Calumet Roots

How a Midwest conservative joined the Nixon campaign

2013-07-28T00:00:00Z How a Midwest conservative joined the Nixon campaignBy Archibald McKinlay Times Columnist nwitimes.com
July 28, 2013 12:00 am  • 

As most of you know, I was director of information for the Nixon for President campaign nationally. That fact is strange on many levels, the most basic of which is that I am a conservative and consider anyone from the West Coast an alien. If I had my way, California would be returned to Mexico. But that is just one of life’s little ironies.

Here’s how I got connected with a presidential campaign. The Nixon people, in an attempt to make themselves acceptable to more voters, hired a trendy campaign planner.

They wanted to make a movie and were impressed with my “National Drivers’ Test,” which had become the highest rated public affairs program in the history of television. This led to their trying to pirate someone for the campaign, which left them with an oft-repeated response: “We don’t know anybody good who isn’t a liberal.”

Finally, they came to the producer of the “National Drivers’ Test” film, who was himself a liberal. He told them “I know this guy out in the Midwest who does all of these wild and crazy things, yet is a conservative.”

That led me to Leonard Garment at Nixon, Rose, Mudge, Alexander, Mitchell, and Guthrie and probably a few other heady names.

Len was head of the litigation department and he never lost a case. He was also a liberal. So I flew to New York and met with Len, who tipped off John Mitchell that we were out reducing the local steak population by two, and flew back to Chicago.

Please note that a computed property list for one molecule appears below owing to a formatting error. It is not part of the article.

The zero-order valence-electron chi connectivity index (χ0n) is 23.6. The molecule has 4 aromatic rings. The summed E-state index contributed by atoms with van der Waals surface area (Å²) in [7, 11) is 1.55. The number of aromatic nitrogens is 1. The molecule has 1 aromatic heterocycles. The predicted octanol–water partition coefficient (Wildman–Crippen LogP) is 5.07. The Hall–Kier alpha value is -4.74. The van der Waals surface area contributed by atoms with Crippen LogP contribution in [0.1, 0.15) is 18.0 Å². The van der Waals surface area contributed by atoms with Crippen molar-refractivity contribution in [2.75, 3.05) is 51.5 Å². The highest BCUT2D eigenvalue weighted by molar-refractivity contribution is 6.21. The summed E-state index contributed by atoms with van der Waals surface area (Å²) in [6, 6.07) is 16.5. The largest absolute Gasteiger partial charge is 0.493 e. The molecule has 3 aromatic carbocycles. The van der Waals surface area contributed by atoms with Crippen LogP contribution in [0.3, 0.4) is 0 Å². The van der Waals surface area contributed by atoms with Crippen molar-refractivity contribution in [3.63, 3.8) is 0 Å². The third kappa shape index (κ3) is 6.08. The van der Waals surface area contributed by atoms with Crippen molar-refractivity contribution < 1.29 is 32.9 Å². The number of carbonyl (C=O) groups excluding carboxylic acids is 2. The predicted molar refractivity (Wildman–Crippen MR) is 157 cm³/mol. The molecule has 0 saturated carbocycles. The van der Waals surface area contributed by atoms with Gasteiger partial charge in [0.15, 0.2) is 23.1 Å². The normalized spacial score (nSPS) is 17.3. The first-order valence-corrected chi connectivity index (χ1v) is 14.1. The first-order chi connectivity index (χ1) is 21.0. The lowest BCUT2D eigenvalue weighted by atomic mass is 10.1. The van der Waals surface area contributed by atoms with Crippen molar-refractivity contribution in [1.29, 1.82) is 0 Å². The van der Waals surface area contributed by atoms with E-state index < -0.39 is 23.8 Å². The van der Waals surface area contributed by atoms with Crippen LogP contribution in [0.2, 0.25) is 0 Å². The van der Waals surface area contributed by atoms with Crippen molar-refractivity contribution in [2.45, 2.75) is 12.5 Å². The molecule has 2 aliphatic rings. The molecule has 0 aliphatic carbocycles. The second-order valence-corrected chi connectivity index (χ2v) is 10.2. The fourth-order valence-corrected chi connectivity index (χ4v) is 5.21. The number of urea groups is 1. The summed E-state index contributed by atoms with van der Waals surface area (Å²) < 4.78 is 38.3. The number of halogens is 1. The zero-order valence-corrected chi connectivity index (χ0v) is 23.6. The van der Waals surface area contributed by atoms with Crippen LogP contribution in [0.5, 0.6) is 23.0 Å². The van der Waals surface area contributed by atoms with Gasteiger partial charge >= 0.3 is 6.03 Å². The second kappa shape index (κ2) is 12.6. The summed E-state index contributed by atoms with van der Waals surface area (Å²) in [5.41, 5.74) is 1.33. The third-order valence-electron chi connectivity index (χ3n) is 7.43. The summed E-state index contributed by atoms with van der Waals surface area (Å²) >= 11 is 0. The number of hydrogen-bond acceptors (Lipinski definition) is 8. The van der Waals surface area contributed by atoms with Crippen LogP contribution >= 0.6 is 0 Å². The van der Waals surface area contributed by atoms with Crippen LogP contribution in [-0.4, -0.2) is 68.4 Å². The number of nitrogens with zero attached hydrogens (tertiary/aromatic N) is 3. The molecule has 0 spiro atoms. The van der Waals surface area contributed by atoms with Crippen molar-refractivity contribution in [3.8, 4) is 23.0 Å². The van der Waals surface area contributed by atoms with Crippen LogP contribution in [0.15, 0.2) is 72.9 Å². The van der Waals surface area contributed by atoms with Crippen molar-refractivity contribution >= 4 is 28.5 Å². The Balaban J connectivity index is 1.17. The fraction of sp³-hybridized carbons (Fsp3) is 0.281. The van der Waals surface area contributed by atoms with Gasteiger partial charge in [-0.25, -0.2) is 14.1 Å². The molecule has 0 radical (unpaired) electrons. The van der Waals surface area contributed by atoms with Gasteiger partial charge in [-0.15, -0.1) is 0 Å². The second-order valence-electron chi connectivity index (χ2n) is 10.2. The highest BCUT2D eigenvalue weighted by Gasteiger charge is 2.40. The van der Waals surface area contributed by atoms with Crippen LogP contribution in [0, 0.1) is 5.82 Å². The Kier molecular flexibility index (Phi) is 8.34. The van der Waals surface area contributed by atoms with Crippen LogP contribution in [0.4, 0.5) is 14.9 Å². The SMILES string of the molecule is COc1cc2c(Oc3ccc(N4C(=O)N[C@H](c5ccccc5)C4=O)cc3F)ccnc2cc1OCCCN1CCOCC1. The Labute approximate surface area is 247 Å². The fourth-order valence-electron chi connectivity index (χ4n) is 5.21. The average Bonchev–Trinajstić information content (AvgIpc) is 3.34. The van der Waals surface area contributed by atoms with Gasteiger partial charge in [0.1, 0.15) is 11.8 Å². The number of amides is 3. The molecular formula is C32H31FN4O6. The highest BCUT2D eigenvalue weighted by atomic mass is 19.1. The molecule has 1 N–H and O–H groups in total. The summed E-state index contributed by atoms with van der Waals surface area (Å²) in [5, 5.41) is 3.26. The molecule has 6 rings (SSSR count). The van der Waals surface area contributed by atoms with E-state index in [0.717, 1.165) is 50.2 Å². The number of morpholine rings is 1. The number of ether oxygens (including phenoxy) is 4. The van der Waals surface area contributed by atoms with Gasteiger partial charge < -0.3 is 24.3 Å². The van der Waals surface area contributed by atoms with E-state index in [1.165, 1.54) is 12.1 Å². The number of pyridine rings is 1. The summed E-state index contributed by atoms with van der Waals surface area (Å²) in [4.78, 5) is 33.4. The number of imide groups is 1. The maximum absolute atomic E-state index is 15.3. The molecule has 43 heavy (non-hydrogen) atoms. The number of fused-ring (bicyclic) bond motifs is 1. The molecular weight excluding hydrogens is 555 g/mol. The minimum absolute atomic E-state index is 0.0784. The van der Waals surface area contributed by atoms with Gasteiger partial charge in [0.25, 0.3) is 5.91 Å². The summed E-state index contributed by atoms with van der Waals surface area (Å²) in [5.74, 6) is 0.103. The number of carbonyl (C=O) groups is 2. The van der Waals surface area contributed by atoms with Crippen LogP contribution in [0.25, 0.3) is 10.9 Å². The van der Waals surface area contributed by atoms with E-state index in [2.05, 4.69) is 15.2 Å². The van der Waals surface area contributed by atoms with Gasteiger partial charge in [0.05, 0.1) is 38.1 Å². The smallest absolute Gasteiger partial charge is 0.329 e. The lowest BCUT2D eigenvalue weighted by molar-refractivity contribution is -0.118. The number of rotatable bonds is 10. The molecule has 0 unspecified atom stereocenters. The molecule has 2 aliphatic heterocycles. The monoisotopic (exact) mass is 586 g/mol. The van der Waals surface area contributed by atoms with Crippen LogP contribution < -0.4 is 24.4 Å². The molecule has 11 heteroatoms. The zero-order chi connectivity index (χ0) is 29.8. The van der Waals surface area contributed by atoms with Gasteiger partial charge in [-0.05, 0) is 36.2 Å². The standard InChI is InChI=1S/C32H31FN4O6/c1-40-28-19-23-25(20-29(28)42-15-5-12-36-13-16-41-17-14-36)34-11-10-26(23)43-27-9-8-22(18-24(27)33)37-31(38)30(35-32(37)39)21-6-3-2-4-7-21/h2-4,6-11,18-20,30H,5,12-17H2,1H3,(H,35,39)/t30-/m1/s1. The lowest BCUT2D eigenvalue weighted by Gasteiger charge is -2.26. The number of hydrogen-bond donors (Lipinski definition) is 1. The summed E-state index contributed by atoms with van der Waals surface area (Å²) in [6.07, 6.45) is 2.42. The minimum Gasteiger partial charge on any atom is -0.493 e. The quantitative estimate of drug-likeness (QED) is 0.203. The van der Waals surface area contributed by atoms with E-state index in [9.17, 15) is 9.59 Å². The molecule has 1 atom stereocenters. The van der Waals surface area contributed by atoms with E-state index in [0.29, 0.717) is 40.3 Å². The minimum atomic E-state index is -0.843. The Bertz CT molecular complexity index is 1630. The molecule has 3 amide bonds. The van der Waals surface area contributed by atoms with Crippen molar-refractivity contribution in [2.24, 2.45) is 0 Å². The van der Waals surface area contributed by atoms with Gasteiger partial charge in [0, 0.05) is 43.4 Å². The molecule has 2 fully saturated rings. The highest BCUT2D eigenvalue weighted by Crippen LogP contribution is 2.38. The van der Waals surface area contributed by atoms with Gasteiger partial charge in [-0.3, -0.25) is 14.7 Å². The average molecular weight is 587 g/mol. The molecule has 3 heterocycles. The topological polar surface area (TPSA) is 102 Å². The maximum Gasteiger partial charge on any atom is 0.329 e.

After a few dust-ups, I was stamped okay. I returned to New York and made the rounds. Buchanan and Price wrote - to use the term loosely - speeches, and I handled everything else.

One afternoon, Len said he’d like to have me out for a party at his house with his New York friends. A little while later, he asked me if I would mind bringing Jo Guthrie to the event and generally watching over her. It was a costume party, so I just came as myself – a conservative on the East Coast.

All went well until a sudden lurch caused Jo to lose one of her famous headlights, which sort of rolled around and flattened out. That was the beginning of a series of events each more bizarre than the preceding one.

Another night, Len invited me over to his house in Brooklyn Heights to meet a couple of members of the group that surrounded comedian Dick Gregory. That afternoon, I picked up a loose football I found in Len’s house and threw it to him. He caught it nicely, and it was only after that that I discovered Len fancied himself a potential All-American.

I had just come off a year in Colorado where I, too, had developed my pass-catching skills to a point where I thought of myself as the next Don Hudson. That night, the Gregory people came to Len’s house. Among them was a woman named Barbette, who seemed to be in charge, and a character about four feet tall.

After an exhausting evening, during which I had to keep my tongue at the ready, we went to a Gregory event where, I must say, he was superb. More later.

Opinions expressed are solely those of the writer.

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